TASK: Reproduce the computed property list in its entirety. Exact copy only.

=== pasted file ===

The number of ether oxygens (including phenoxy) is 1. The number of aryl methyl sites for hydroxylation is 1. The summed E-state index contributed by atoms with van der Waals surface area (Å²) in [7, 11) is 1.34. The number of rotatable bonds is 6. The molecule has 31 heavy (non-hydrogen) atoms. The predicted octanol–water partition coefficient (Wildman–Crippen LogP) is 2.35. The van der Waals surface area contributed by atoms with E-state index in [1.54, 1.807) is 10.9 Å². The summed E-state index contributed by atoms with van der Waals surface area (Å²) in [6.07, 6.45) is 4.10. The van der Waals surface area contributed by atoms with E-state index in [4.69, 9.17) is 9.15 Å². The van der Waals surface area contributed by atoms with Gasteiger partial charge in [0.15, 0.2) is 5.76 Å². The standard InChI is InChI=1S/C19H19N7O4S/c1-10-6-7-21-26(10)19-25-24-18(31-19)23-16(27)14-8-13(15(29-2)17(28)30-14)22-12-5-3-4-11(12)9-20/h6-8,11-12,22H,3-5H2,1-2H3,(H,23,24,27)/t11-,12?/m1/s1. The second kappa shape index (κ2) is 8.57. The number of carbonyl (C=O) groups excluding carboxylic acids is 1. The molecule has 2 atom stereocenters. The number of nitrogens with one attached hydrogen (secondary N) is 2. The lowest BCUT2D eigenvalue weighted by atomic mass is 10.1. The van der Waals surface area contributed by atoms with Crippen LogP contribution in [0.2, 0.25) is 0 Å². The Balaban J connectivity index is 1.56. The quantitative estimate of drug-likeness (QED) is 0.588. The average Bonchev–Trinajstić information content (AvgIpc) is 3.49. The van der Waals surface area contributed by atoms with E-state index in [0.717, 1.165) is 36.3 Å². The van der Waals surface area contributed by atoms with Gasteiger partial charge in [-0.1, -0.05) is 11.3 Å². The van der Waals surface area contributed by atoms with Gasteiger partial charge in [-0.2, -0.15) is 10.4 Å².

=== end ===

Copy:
The number of ether oxygens (including phenoxy) is 1. The number of aryl methyl sites for hydroxylation is 1. The summed E-state index contributed by atoms with van der Waals surface area (Å²) in [7, 11) is 1.34. The number of rotatable bonds is 6. The molecule has 31 heavy (non-hydrogen) atoms. The predicted octanol–water partition coefficient (Wildman–Crippen LogP) is 2.35. The van der Waals surface area contributed by atoms with E-state index in [1.54, 1.807) is 10.9 Å². The summed E-state index contributed by atoms with van der Waals surface area (Å²) in [6.07, 6.45) is 4.10. The van der Waals surface area contributed by atoms with E-state index in [4.69, 9.17) is 9.15 Å². The van der Waals surface area contributed by atoms with Gasteiger partial charge in [0.15, 0.2) is 5.76 Å². The standard InChI is InChI=1S/C19H19N7O4S/c1-10-6-7-21-26(10)19-25-24-18(31-19)23-16(27)14-8-13(15(29-2)17(28)30-14)22-12-5-3-4-11(12)9-20/h6-8,11-12,22H,3-5H2,1-2H3,(H,23,24,27)/t11-,12?/m1/s1. The second kappa shape index (κ2) is 8.57. The number of carbonyl (C=O) groups excluding carboxylic acids is 1. The molecule has 2 atom stereocenters. The number of nitrogens with one attached hydrogen (secondary N) is 2. The lowest BCUT2D eigenvalue weighted by atomic mass is 10.1. The van der Waals surface area contributed by atoms with Crippen LogP contribution in [0.2, 0.25) is 0 Å². The Balaban J connectivity index is 1.56. The quantitative estimate of drug-likeness (QED) is 0.588. The average Bonchev–Trinajstić information content (AvgIpc) is 3.49. The van der Waals surface area contributed by atoms with E-state index in [0.717, 1.165) is 36.3 Å². The van der Waals surface area contributed by atoms with Gasteiger partial charge in [-0.1, -0.05) is 11.3 Å². The van der Waals surface area contributed by atoms with Gasteiger partial charge in [-0.2, -0.15) is 10.4 Å².